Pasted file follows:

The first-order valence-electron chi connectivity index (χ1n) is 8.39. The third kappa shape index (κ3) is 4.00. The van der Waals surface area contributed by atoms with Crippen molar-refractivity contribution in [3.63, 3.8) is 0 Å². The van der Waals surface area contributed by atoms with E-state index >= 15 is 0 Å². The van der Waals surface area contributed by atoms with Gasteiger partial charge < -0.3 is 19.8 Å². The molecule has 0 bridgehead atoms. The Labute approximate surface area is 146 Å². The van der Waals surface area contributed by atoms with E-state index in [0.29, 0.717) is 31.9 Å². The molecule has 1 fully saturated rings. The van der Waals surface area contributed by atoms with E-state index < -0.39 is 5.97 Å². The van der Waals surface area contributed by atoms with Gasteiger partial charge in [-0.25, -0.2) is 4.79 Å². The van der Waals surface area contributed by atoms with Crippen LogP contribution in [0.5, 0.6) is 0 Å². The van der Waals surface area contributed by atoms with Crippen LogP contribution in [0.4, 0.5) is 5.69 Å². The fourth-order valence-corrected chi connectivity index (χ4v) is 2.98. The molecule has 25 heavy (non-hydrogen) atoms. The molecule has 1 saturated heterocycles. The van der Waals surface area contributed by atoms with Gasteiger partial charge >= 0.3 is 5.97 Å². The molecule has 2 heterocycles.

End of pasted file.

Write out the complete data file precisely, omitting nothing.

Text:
The first-order valence-electron chi connectivity index (χ1n) is 8.39. The third kappa shape index (κ3) is 4.00. The van der Waals surface area contributed by atoms with Crippen molar-refractivity contribution in [3.63, 3.8) is 0 Å². The van der Waals surface area contributed by atoms with E-state index >= 15 is 0 Å². The van der Waals surface area contributed by atoms with Gasteiger partial charge < -0.3 is 19.8 Å². The molecule has 0 bridgehead atoms. The Labute approximate surface area is 146 Å². The van der Waals surface area contributed by atoms with E-state index in [0.29, 0.717) is 31.9 Å². The molecule has 1 fully saturated rings. The van der Waals surface area contributed by atoms with E-state index < -0.39 is 5.97 Å². The van der Waals surface area contributed by atoms with Gasteiger partial charge in [-0.25, -0.2) is 4.79 Å². The van der Waals surface area contributed by atoms with Crippen LogP contribution in [0.5, 0.6) is 0 Å². The van der Waals surface area contributed by atoms with Crippen LogP contribution in [0.4, 0.5) is 5.69 Å². The fourth-order valence-corrected chi connectivity index (χ4v) is 2.98. The molecule has 25 heavy (non-hydrogen) atoms. The molecule has 1 saturated heterocycles. The van der Waals surface area contributed by atoms with Gasteiger partial charge >= 0.3 is 5.97 Å². The molecule has 2 heterocycles.